Multipliers can have a major impact on our teams and organizations in radiology. In this ever-changing, peri-pandemic world, multipliers can make us all more resilient, by doing more with less, by attracting and developing talent, by creating a safe environment that allows for our best thinking, by challenging us to push beyond what we know, by debating decisions, and by instilling ownership and accountability. Furthermore, multipliers do not need to be great at everything. Rather, effective multipliers should have some very solid strengths and few major deficiencies. In addition, effective multipliers often choose to form teams with others who bring complementary strengths to the table .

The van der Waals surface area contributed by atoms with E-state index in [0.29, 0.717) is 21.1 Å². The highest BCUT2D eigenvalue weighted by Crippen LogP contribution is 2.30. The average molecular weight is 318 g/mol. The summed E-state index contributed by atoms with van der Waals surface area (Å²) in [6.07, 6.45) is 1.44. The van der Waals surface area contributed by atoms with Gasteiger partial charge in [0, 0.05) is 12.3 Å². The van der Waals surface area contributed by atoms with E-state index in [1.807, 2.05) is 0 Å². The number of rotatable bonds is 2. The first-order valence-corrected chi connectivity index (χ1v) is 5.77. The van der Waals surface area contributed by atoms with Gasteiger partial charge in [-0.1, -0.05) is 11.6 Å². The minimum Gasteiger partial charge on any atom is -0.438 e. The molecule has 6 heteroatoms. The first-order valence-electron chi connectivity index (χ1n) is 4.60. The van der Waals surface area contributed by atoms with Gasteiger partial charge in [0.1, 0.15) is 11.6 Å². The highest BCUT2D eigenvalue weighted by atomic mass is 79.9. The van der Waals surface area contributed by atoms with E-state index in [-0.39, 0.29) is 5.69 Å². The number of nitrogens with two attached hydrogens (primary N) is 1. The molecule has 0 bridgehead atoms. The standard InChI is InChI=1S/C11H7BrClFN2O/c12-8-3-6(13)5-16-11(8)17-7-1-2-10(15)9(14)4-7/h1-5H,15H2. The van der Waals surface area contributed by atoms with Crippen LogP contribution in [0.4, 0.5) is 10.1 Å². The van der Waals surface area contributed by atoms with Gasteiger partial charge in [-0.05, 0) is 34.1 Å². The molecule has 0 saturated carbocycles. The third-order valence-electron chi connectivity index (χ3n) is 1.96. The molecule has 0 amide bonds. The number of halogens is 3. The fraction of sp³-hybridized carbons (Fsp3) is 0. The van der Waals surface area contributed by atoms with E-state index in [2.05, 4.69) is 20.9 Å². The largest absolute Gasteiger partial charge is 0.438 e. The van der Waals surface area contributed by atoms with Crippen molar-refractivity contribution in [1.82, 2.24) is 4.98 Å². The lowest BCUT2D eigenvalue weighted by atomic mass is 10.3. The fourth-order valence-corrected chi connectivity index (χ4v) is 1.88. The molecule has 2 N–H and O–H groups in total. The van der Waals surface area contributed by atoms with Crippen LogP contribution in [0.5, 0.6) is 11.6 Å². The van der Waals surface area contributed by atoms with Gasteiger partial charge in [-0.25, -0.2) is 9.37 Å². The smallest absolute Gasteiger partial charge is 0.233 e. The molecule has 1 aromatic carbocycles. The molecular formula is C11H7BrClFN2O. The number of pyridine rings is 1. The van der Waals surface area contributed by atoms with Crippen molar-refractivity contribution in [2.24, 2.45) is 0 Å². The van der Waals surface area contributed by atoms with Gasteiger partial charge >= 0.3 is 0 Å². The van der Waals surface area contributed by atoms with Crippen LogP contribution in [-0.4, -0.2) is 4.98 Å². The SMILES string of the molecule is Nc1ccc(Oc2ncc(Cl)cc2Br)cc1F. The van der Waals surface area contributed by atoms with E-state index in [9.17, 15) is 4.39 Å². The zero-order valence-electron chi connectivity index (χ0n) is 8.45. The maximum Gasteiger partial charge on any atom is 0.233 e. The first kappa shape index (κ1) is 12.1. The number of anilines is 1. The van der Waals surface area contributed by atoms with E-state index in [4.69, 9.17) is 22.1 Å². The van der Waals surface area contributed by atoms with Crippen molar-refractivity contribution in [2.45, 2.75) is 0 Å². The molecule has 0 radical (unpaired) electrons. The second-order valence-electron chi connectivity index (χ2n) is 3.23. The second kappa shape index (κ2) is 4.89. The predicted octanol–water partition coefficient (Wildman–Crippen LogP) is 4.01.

As we navigate the challenges of our topsy-turvy world with a major war in Europe, political divisiveness and the great resignation in the United States, and rising inflation, and as we try to re-equilibrate in the peri-COVID world, we need to be resilient as we continue to move our field forward and deliver top-notch care to our patients. Our patients really need us, not just to read their images and do their procedures, but to advocate for them with empathy and dignity.